A burger chain with a history nearly as long as McDonald’s is coming to Gasoline Alley.
Fatburger is expected to open on the west side of Hwy 2, just south of Ricky’s All Day Grill, in November, confirmed Frank Di Benedetto, CEO of Frankie’s Burger Enterprises of Burnaby, B.C. Ivy Siu, who operates Red Deer’s two Ricky’s restaurants, will be the local franchisee.
Fatburger got its start in Los Angles in 1948, said Di Benedetto, adding that it became a popular meeting place for African American musicians in the California city.
“To this day, there’s actually a real cool music legacy associated with Fatburger.”
He said its name reflected the popularity of the word “fat,” as in “fat cat” and “fat city.”
In fact, pointed out Di Benedetto, Fatburgers’ burgers — which are made from AAA Angus Alberta beef — are relatively lean. The restaurant also serves such items as veggie burgers, turkey burgers, lettuce wrap burgers, chicken sandwiches and salads.
Di Benedetto brought Fatburger to Canada in 2005, where it operates as a subsidiary of Ricky’s All Day Grill Restaurants, which Di Benedetto also controls. Outlets currently exist in the four western provinces, with eight more scheduled to open this year — including one in Toronto.
“By December, we’ll have 45 Fatburger locations opened in Canada, with probably anywhere between 12 to 14 that are scheduled to open in 2015 in different parts of Canada.”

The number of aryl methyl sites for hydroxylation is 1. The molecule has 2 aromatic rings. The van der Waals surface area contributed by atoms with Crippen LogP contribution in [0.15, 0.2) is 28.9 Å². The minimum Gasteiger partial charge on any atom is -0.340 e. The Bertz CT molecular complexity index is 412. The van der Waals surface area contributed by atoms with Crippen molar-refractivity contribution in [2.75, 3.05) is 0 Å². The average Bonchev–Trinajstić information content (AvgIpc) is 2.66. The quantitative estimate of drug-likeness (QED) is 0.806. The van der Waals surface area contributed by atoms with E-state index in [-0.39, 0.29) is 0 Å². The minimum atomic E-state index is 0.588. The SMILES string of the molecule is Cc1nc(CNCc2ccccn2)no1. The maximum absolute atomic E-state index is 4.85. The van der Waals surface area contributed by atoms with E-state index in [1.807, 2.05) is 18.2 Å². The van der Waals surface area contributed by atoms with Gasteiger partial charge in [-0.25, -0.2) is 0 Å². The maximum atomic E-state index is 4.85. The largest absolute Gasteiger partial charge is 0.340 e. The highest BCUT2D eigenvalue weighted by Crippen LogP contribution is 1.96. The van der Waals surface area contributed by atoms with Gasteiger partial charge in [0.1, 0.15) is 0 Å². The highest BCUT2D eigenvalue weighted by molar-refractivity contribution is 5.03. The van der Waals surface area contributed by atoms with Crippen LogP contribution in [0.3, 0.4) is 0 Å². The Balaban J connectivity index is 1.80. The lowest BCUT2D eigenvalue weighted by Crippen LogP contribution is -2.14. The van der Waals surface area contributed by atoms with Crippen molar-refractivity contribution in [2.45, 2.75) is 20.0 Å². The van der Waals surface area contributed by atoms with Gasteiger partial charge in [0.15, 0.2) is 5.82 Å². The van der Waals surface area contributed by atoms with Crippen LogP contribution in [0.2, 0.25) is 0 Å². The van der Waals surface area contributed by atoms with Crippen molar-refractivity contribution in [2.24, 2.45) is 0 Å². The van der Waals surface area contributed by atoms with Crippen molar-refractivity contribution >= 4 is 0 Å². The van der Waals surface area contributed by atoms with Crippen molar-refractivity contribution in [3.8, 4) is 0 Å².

A real estate and franchise development team has been set up in Ontario to push growth in that province, as well as in Quebec and the Atlantic provinces, said Di Benedetto. His goal is to open 10 to 15 new restaurants a year.
Internationally, there are about 45 Fatburgers in some 31 countries, he said. This number is expected to grow as well.
“There are about 300 locations in the pipeline that will open internationally just over the next five years.”
Di Benedetto, who is franchisor for Canada only, has no doubts why the chain is growing.
“We’re definitely the best burger place, all-around.”
In addition to an extensive and varied menu that shuns frozen meat, Fatburger offers a trendy decor, open kitchens, upbeat music and even serves alcohol.
“What Fatburger really is is a fast-paced, high energy burger restaurant,” said Di Benedetto. “It’s not fast food.”
The Red Deer outlet will be about 2,500 square feet, with seating for around 75. It will offer drive-through service, something that’s rare for Fatburger but deemed suitable for Gasoline Alley, said Di Benedetto.
He anticipates that the Red Deer Fatburger will employ 25 to 30 people, including 10 to 12 full-time.